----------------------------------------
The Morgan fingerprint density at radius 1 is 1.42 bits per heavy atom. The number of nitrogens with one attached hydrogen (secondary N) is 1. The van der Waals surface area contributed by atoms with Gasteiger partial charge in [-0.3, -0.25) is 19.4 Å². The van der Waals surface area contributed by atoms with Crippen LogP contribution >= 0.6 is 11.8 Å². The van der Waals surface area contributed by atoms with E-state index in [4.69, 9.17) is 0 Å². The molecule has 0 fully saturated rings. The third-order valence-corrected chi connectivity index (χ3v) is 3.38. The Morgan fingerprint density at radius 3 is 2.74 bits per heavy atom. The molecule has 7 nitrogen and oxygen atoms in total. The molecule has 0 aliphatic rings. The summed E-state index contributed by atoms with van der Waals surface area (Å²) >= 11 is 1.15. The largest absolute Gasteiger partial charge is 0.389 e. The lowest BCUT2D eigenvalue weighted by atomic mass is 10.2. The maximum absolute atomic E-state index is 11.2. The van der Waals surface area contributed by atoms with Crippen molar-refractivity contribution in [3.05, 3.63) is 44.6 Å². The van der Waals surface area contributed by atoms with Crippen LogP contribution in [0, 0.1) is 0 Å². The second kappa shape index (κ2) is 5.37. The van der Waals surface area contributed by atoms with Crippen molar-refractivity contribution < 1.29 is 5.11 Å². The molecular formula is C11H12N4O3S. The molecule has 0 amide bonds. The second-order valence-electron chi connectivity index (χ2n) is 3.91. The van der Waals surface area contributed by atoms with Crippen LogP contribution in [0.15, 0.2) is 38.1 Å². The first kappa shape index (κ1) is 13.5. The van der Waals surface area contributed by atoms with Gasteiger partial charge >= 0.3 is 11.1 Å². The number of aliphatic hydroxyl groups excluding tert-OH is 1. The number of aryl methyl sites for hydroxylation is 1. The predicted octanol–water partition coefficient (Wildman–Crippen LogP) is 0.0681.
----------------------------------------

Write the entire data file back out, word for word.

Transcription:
The Morgan fingerprint density at radius 1 is 1.42 bits per heavy atom. The number of nitrogens with one attached hydrogen (secondary N) is 1. The van der Waals surface area contributed by atoms with Gasteiger partial charge in [-0.3, -0.25) is 19.4 Å². The van der Waals surface area contributed by atoms with Crippen LogP contribution >= 0.6 is 11.8 Å². The van der Waals surface area contributed by atoms with E-state index in [4.69, 9.17) is 0 Å². The molecule has 0 fully saturated rings. The third-order valence-corrected chi connectivity index (χ3v) is 3.38. The Morgan fingerprint density at radius 3 is 2.74 bits per heavy atom. The molecule has 7 nitrogen and oxygen atoms in total. The molecule has 0 aliphatic rings. The summed E-state index contributed by atoms with van der Waals surface area (Å²) >= 11 is 1.15. The largest absolute Gasteiger partial charge is 0.389 e. The lowest BCUT2D eigenvalue weighted by atomic mass is 10.2. The maximum absolute atomic E-state index is 11.2. The van der Waals surface area contributed by atoms with Crippen molar-refractivity contribution in [3.05, 3.63) is 44.6 Å². The van der Waals surface area contributed by atoms with Crippen LogP contribution in [0, 0.1) is 0 Å². The second kappa shape index (κ2) is 5.37. The van der Waals surface area contributed by atoms with Crippen molar-refractivity contribution < 1.29 is 5.11 Å². The molecular formula is C11H12N4O3S. The molecule has 0 amide bonds. The second-order valence-electron chi connectivity index (χ2n) is 3.91. The van der Waals surface area contributed by atoms with Crippen LogP contribution in [0.15, 0.2) is 38.1 Å². The first kappa shape index (κ1) is 13.5. The van der Waals surface area contributed by atoms with Gasteiger partial charge >= 0.3 is 11.1 Å². The number of aliphatic hydroxyl groups excluding tert-OH is 1. The number of aryl methyl sites for hydroxylation is 1. The predicted octanol–water partition coefficient (Wildman–Crippen LogP) is 0.0681.